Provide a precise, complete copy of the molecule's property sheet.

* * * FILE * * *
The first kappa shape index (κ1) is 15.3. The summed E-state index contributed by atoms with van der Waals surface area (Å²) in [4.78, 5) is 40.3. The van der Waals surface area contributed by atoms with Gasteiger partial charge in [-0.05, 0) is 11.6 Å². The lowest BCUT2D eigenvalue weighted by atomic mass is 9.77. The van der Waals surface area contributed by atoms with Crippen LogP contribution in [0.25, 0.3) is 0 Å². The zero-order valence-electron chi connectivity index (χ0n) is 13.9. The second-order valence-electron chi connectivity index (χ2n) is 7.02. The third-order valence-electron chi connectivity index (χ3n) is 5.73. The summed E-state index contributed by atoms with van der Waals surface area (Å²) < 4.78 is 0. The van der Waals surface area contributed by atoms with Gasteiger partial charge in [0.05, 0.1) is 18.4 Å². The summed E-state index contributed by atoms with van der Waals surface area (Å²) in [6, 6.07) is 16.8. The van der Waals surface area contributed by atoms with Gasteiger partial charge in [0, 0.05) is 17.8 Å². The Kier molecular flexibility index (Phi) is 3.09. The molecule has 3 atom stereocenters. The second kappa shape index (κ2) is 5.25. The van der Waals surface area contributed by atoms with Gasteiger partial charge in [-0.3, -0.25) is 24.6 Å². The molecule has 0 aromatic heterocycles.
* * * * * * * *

The first kappa shape index (κ1) is 15.3. The summed E-state index contributed by atoms with van der Waals surface area (Å²) in [4.78, 5) is 40.3. The van der Waals surface area contributed by atoms with Gasteiger partial charge in [-0.05, 0) is 11.6 Å². The lowest BCUT2D eigenvalue weighted by atomic mass is 9.77. The van der Waals surface area contributed by atoms with Crippen LogP contribution in [0.25, 0.3) is 0 Å². The zero-order valence-electron chi connectivity index (χ0n) is 13.9. The second-order valence-electron chi connectivity index (χ2n) is 7.02. The third-order valence-electron chi connectivity index (χ3n) is 5.73. The summed E-state index contributed by atoms with van der Waals surface area (Å²) < 4.78 is 0. The van der Waals surface area contributed by atoms with Gasteiger partial charge in [0.05, 0.1) is 18.4 Å². The summed E-state index contributed by atoms with van der Waals surface area (Å²) in [6, 6.07) is 16.8. The van der Waals surface area contributed by atoms with Gasteiger partial charge in [0, 0.05) is 17.8 Å². The Kier molecular flexibility index (Phi) is 3.09. The molecule has 3 atom stereocenters. The second kappa shape index (κ2) is 5.25. The van der Waals surface area contributed by atoms with Gasteiger partial charge in [-0.3, -0.25) is 24.6 Å². The molecule has 0 aromatic heterocycles.